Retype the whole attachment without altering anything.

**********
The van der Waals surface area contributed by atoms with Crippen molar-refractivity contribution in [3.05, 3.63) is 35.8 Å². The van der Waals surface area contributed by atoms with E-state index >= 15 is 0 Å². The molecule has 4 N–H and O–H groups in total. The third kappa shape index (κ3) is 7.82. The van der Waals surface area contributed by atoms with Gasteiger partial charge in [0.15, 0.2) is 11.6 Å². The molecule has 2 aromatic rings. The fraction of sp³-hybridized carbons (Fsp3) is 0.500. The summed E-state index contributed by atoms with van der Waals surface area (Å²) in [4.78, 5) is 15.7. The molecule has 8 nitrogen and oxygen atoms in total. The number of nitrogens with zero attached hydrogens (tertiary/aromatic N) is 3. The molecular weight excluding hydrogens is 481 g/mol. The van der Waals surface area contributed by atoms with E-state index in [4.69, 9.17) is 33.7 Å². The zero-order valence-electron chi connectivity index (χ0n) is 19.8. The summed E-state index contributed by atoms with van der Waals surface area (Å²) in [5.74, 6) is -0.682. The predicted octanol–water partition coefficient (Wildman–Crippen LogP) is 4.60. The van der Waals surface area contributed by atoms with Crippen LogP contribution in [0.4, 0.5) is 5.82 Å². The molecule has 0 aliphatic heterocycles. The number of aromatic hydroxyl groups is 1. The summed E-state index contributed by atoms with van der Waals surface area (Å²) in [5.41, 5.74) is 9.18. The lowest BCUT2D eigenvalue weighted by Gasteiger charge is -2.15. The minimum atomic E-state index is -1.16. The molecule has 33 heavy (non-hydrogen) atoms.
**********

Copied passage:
The van der Waals surface area contributed by atoms with Crippen molar-refractivity contribution in [3.05, 3.63) is 35.8 Å². The van der Waals surface area contributed by atoms with E-state index >= 15 is 0 Å². The molecule has 4 N–H and O–H groups in total. The third kappa shape index (κ3) is 7.82. The van der Waals surface area contributed by atoms with Gasteiger partial charge in [0.15, 0.2) is 11.6 Å². The molecule has 2 aromatic rings. The fraction of sp³-hybridized carbons (Fsp3) is 0.500. The summed E-state index contributed by atoms with van der Waals surface area (Å²) in [4.78, 5) is 15.7. The molecule has 8 nitrogen and oxygen atoms in total. The number of nitrogens with zero attached hydrogens (tertiary/aromatic N) is 3. The molecular weight excluding hydrogens is 481 g/mol. The van der Waals surface area contributed by atoms with E-state index in [4.69, 9.17) is 33.7 Å². The zero-order valence-electron chi connectivity index (χ0n) is 19.8. The summed E-state index contributed by atoms with van der Waals surface area (Å²) in [5.74, 6) is -0.682. The predicted octanol–water partition coefficient (Wildman–Crippen LogP) is 4.60. The van der Waals surface area contributed by atoms with Crippen LogP contribution in [0.4, 0.5) is 5.82 Å². The molecule has 0 aliphatic heterocycles. The number of aromatic hydroxyl groups is 1. The summed E-state index contributed by atoms with van der Waals surface area (Å²) in [5.41, 5.74) is 9.18. The lowest BCUT2D eigenvalue weighted by Gasteiger charge is -2.15. The minimum atomic E-state index is -1.16. The molecule has 33 heavy (non-hydrogen) atoms.